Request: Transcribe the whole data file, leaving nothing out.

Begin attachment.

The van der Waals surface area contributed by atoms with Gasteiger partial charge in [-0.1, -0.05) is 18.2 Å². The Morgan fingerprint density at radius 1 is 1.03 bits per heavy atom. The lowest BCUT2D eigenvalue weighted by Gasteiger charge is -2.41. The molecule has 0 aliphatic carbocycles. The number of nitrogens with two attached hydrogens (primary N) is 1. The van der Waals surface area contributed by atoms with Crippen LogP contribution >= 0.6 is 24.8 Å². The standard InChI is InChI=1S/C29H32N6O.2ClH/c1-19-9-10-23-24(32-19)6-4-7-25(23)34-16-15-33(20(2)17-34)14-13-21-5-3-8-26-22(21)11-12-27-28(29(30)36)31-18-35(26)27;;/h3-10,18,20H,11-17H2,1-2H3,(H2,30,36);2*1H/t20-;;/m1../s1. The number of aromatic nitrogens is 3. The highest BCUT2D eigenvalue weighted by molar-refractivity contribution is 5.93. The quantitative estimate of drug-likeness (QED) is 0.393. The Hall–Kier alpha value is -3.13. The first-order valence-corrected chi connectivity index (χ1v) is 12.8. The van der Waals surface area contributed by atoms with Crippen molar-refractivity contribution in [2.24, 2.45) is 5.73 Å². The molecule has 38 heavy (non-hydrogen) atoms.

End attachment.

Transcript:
The van der Waals surface area contributed by atoms with Gasteiger partial charge in [-0.1, -0.05) is 18.2 Å². The Morgan fingerprint density at radius 1 is 1.03 bits per heavy atom. The lowest BCUT2D eigenvalue weighted by Gasteiger charge is -2.41. The molecule has 0 aliphatic carbocycles. The number of nitrogens with two attached hydrogens (primary N) is 1. The van der Waals surface area contributed by atoms with Crippen LogP contribution >= 0.6 is 24.8 Å². The standard InChI is InChI=1S/C29H32N6O.2ClH/c1-19-9-10-23-24(32-19)6-4-7-25(23)34-16-15-33(20(2)17-34)14-13-21-5-3-8-26-22(21)11-12-27-28(29(30)36)31-18-35(26)27;;/h3-10,18,20H,11-17H2,1-2H3,(H2,30,36);2*1H/t20-;;/m1../s1. The number of aromatic nitrogens is 3. The highest BCUT2D eigenvalue weighted by molar-refractivity contribution is 5.93. The quantitative estimate of drug-likeness (QED) is 0.393. The Hall–Kier alpha value is -3.13. The first-order valence-corrected chi connectivity index (χ1v) is 12.8. The van der Waals surface area contributed by atoms with Crippen molar-refractivity contribution in [2.24, 2.45) is 5.73 Å². The molecule has 38 heavy (non-hydrogen) atoms.